When John Hassell’s grandparents first started visiting their island cottage in Georgian Bay the trek required an hours-long canoe trip from the mainland. Today, Hassell’s trip is a little quicker, but it’s still “about 20 to 25 minutes in our putt putt boat” after the three-plus hour drive from the city. But while he concedes that having a water-access cottage “is not for everybody,” it’s all part of what makes his family cottage “a pretty special place.”
One of the things Hassell likes most about the property is how rustic it is, something largely imposed by its remote location. The difficulty of getting materials to and from the island means that big projects are rarely tackled, which is just how Hassell, the Director of Communications and Engagement for Ontario Nature, likes it. “It’s pretty rustic. It feels like there’s less of a separation between you and nature.”
The abundance of Crown land and vast distances between neighbours are a huge part of that appeal. “You can skinny dip in the morning without worrying about someone seeing you,” confesses Hassell somewhat, ahem, cheekily.
Hassell feels that with water-access cottagers, at least those in his neck of the woods, “There’s a bit of inverse snobbery. The islanders feel a little bit more hardcore. And the more rustic your cottage is, the better.”
Of course, there are downsides to being remote and rustic. Most of Hassell’s neighbours have three-season cottages that they only visit when the ice is out, and the big water weather is cooperating. In his case, the cottage season runs roughly June through Labour Day or a bit later. “In a very small timeframe it gets a lot of use,” he says.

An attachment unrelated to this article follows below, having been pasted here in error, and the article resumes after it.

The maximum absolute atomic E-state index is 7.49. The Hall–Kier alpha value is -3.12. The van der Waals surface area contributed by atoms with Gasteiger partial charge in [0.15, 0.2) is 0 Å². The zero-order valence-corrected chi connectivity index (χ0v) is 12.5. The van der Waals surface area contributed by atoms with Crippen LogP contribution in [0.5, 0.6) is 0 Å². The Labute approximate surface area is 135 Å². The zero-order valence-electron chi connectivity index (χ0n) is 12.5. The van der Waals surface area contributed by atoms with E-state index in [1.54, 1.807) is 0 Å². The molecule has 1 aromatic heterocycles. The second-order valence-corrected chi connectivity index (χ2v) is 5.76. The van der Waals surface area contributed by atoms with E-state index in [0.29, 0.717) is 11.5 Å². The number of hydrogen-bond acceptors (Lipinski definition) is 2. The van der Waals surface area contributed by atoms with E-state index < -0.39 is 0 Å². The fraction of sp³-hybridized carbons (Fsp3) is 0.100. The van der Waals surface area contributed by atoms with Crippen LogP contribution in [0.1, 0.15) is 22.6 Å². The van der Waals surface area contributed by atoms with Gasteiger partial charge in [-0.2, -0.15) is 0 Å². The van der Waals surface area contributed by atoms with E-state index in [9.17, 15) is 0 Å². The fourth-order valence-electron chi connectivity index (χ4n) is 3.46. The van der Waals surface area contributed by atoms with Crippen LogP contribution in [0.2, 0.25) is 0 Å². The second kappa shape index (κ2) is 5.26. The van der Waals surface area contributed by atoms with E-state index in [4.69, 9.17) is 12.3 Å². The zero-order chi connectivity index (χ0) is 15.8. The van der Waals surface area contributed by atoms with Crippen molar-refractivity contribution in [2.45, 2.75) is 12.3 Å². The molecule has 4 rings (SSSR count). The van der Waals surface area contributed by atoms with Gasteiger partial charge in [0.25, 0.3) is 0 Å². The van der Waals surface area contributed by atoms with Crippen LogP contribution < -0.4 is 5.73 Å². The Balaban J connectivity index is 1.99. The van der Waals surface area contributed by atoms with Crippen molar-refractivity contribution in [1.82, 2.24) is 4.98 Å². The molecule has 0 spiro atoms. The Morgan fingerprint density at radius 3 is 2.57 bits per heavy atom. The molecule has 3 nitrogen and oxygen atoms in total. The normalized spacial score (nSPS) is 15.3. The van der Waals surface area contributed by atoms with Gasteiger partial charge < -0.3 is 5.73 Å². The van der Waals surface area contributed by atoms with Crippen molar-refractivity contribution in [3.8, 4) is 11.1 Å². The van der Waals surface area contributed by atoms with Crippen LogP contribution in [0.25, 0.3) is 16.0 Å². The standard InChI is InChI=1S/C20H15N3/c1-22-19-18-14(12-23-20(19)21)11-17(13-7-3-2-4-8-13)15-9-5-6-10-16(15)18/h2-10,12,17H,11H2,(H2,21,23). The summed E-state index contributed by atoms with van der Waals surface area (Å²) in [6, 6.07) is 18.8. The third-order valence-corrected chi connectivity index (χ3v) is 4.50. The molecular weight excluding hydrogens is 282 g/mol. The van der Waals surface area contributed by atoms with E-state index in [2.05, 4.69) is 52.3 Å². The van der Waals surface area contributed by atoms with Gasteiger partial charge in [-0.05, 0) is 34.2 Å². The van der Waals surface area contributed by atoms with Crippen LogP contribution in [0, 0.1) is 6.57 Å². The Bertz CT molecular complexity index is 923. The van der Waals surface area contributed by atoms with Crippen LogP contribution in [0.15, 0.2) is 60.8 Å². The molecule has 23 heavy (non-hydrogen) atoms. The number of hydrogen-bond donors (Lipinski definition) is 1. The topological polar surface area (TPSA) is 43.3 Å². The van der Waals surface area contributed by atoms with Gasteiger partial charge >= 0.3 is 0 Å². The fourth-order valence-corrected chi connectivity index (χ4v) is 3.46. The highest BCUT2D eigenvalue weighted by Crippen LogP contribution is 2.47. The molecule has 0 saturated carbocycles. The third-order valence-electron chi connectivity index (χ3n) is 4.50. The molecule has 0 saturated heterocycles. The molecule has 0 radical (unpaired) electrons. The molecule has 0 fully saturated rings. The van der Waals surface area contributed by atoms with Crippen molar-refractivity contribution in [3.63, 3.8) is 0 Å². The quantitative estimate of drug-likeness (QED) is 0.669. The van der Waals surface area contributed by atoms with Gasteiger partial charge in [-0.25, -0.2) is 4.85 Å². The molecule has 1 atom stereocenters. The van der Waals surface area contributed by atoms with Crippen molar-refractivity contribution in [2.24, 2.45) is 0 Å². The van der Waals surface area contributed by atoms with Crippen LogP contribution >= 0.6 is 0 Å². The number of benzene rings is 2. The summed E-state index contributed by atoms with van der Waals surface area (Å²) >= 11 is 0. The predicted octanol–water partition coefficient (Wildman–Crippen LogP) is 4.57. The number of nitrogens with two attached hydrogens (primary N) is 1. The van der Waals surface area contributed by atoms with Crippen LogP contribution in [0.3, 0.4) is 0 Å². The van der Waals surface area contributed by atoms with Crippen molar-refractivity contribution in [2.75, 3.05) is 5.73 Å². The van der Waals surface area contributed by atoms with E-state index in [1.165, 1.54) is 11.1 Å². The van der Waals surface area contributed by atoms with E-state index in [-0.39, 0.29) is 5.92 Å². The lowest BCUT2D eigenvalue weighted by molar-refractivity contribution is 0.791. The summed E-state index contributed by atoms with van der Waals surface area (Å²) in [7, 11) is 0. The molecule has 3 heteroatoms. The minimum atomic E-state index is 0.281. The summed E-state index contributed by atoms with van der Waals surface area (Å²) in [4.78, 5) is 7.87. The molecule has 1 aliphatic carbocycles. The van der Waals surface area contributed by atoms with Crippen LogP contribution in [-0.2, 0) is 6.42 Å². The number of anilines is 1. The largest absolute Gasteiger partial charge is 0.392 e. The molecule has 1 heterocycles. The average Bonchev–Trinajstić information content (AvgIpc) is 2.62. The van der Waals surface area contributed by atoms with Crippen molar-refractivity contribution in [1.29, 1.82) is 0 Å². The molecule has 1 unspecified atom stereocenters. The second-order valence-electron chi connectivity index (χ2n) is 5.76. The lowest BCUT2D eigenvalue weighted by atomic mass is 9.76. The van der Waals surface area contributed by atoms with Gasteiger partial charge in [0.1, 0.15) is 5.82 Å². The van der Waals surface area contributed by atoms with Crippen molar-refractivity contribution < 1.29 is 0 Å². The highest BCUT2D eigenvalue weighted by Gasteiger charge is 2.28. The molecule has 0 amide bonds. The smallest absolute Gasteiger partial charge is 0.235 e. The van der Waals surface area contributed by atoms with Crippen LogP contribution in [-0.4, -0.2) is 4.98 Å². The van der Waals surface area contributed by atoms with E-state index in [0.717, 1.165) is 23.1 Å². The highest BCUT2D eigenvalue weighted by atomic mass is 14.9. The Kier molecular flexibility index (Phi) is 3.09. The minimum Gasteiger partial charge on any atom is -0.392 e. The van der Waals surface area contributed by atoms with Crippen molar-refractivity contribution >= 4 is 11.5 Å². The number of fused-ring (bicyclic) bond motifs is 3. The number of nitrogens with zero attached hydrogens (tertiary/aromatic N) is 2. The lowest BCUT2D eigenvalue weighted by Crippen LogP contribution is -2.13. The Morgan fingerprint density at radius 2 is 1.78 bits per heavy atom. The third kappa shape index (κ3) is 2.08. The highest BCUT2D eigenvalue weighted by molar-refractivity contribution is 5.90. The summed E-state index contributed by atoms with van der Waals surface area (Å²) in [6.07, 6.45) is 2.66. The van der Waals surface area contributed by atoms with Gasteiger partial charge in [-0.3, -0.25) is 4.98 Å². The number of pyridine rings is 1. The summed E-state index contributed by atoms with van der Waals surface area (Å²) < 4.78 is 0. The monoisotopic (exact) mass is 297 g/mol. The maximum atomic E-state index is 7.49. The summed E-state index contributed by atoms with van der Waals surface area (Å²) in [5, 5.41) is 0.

For those with winterized water-access cottages, you have to wait until the ice is solid enough to support a snowmobile or ATV. Want to visit your island cottage in the shoulder seasons? One of the only options is to invest in an airboat (think Florida Everglades) that can skim over water and ice.
There are at least a couple of other notable drawbacks to owning a water-access property. One of them, as mentioned, is the difficulty in getting things—besides you and your family—to the property. Unless your guests have a boat of their own, you’ll need to coordinate to pick them up at the closest marina. In Hassell’s case, that would mean a roughly one-hour round trip. For others, the trek can be even longer.
The same goes for supplies. You’ll have to schlep in all the food and drinks you’ll need for your visit, along with things like fresh linens, building materials, and so on. Often, that can mean multiple trips back and forth. For anything that’s too big to haul in your runabout—lumber and hardware for that new deck or bunkie you want to build—you’ll have to hire a barge to deliver it.
The other less frequent but more concerning issue is a medical emergency. However far your cottage is from shore is the length of time it will take for step one of you getting to a hospital, or the agonizing final leg waiting for medical professionals to reach you. That said, the compromise is often to have an ambulance meet you at your marina. Here’s a helpful how-to for preparing yourself for an emergency.